Dr. Steven Moir is the Executive Director of Resources at The City of Edinburgh Council. He spoke recently at the HRD Summit, on the topic of human capital risk. Today, we discuss why HR leaders must focus on taking a holistic approach to overall talent development.
Are leaders waking up to the importance of a well-defined and effective people management programme?
More and more organisations are recognising that high performing organisations are wholly reliant upon well-defined, strategic approaches to people management. More CEOs are becoming attuned to ‘people issues’ being central, not only to defining and differentiating their offer within a market, but being the real basis for their competitive advantage.
One of the most compelling pieces of research i read on this subject was by Professor Michael West, who sighted good engagement levels leading to reduced mortality rates in hospitals – you don’t getting better outcomes from adopting a great approach to people management than that.
“Defining talent as a select number of senior roles misses the point for me about talent management and talent development.”
What mistakes do leaders typically make in the area of talent development?
Many leaders and boards still take the approach that talent development should focus on ‘top talent’ only. Defining talent as a select number of senior roles misses the point for me about talent management and talent development. Talent management has to be an inclusive approach across the whole business – it needs to look at attraction, recruitment, retention, development and progression as a holistic issue, not a series of partially connected processes which have ‘hand off or hand over’ points.
The second major issue that I observe is that many boards and leaders see talent as very much the ‘HR agenda’. Whilst HR is a real enabler of good talent management, it’s a core leadership responsibility and viewing this as a HR issue tends to make talent less integral to overall leadership performance. Lastly, disconnecting talent from diversity and inclusion is a major flaw in many organisations approaches.
If you start developing talent from a pre-existing pool of un-diverse people, then you simply create a bigger diversity problem for the future. Bearing in mind that diversity and inclusion should also include key issues like cognitive diversity to foster innovation, then the application of a talent approach with diversity and inclusion writ large from the outset stands to create much better business and individual outcomes.
“More and more organisations are recognising that high performing organisations are wholly reliant upon well-defined, strategic approaches to people management.”
Are there any commonalities between the organisations that do this well?
The organisations that do talent management well are the ones that understand the strategic importance, don’t see it as a ‘tick box’ exercise and really focus on not just talent assessment or even deployment, but future talent planning. They see talent as a long-term investment and ownership of this agenda is well embedded within individual business units. Too often individual leaders become very protective about talent in their areas and don’t want to be seen to lose good talent, even if that’s for the greater benefit of the business. Good organisations do exactly the opposite, they lean talent into their biggest business issues and develop people through experience of leading and delivering upon the most complex challenges facing organisations. In turn, that creates for more satisfying work and is also likely to retain the talented individuals that are supported to grow through such experience.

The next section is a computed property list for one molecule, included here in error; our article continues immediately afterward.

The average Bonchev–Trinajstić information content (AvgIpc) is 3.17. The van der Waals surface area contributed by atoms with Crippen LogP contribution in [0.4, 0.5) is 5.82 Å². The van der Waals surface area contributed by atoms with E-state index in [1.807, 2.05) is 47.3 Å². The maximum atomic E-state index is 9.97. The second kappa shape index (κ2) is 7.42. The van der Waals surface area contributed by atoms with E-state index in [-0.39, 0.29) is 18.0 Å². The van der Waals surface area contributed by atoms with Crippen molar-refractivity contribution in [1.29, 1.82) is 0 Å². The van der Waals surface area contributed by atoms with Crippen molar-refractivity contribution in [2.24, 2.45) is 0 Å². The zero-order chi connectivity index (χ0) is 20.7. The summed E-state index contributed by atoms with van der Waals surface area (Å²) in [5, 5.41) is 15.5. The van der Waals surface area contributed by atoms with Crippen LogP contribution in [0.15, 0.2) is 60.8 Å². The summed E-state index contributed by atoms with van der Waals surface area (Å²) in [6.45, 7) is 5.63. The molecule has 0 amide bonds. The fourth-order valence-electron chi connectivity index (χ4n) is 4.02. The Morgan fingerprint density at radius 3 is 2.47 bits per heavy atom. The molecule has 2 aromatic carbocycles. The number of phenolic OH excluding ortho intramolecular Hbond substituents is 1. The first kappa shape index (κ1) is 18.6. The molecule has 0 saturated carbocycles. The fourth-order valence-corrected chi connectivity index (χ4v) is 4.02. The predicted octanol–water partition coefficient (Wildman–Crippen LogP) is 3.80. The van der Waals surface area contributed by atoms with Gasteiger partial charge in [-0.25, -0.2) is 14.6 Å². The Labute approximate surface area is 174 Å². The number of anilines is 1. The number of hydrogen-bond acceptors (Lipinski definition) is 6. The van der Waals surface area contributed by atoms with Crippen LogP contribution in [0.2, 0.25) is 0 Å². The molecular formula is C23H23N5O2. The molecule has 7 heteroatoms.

“Many people are still promoted and become managers based upon knowledge and skill in their previous role, not necessarily knowledge and skill within a leadership role.”
Do leaders sometimes ignore their role in people development and ‘just leave it to HR?’
If there has been one experience that I’ve seen consistently in all my roles, it’s the tendency of line managers and senior leaders to want to leave the ‘people stuff’ to HR. Many professions focus on technical competence, which is important, but they rarely engage with with behavioural and leadership competence, before people are already in their first management position.
That means that many people are still promoted and become managers based upon knowledge and skill in their previous role, not necessarily knowledge and skill within a leadership role. So bridging that gap is important.
Equally, being able to vary a leadership style in order to work well with diverse teams and individuals is a big ask of leaders, and will take them outside their comfort zones. Most people don’t like being uncomfortable at work, so helping people foster a growth mindset and a willingness and curiosity to learn as leaders really matters.
Lastly, it’s important to bring leadership back to first principles, by focusing on positive behaviours, such as: being appreciative, honest, open, humility, and humanity at work are all fundamental. People management and development shouldn’t be something to hand off to HR, it should be the first and most important thing that leaders focus upon – because they personally set the culture and climate within their organisations through their own actions. Not being prepared to lead people well sets a very strong message and tone from the top which no organisation should want.